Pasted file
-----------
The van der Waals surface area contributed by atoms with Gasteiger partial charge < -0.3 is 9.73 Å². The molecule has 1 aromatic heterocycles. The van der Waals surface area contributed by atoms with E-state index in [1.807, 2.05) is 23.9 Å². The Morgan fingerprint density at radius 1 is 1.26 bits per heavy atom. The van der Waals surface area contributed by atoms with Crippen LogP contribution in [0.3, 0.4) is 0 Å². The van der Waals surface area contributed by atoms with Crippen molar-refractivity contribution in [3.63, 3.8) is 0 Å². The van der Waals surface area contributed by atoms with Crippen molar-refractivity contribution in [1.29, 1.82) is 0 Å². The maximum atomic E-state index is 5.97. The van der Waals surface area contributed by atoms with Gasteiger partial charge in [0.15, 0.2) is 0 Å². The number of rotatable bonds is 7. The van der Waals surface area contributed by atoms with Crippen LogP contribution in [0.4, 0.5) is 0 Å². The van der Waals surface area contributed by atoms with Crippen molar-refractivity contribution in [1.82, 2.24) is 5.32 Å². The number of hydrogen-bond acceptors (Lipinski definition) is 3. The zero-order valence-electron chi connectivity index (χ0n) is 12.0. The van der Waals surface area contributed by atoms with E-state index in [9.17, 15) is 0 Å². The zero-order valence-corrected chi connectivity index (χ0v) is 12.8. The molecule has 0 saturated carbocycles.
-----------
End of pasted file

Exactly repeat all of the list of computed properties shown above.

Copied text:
The van der Waals surface area contributed by atoms with Gasteiger partial charge < -0.3 is 9.73 Å². The molecule has 1 aromatic heterocycles. The van der Waals surface area contributed by atoms with E-state index in [1.807, 2.05) is 23.9 Å². The Morgan fingerprint density at radius 1 is 1.26 bits per heavy atom. The van der Waals surface area contributed by atoms with Crippen LogP contribution in [0.3, 0.4) is 0 Å². The van der Waals surface area contributed by atoms with Crippen molar-refractivity contribution in [3.63, 3.8) is 0 Å². The van der Waals surface area contributed by atoms with Crippen molar-refractivity contribution in [1.29, 1.82) is 0 Å². The maximum atomic E-state index is 5.97. The van der Waals surface area contributed by atoms with Gasteiger partial charge in [0.15, 0.2) is 0 Å². The number of rotatable bonds is 7. The van der Waals surface area contributed by atoms with Crippen LogP contribution in [0.4, 0.5) is 0 Å². The van der Waals surface area contributed by atoms with Crippen molar-refractivity contribution in [1.82, 2.24) is 5.32 Å². The number of hydrogen-bond acceptors (Lipinski definition) is 3. The zero-order valence-electron chi connectivity index (χ0n) is 12.0. The van der Waals surface area contributed by atoms with E-state index in [9.17, 15) is 0 Å². The zero-order valence-corrected chi connectivity index (χ0v) is 12.8. The molecule has 0 saturated carbocycles.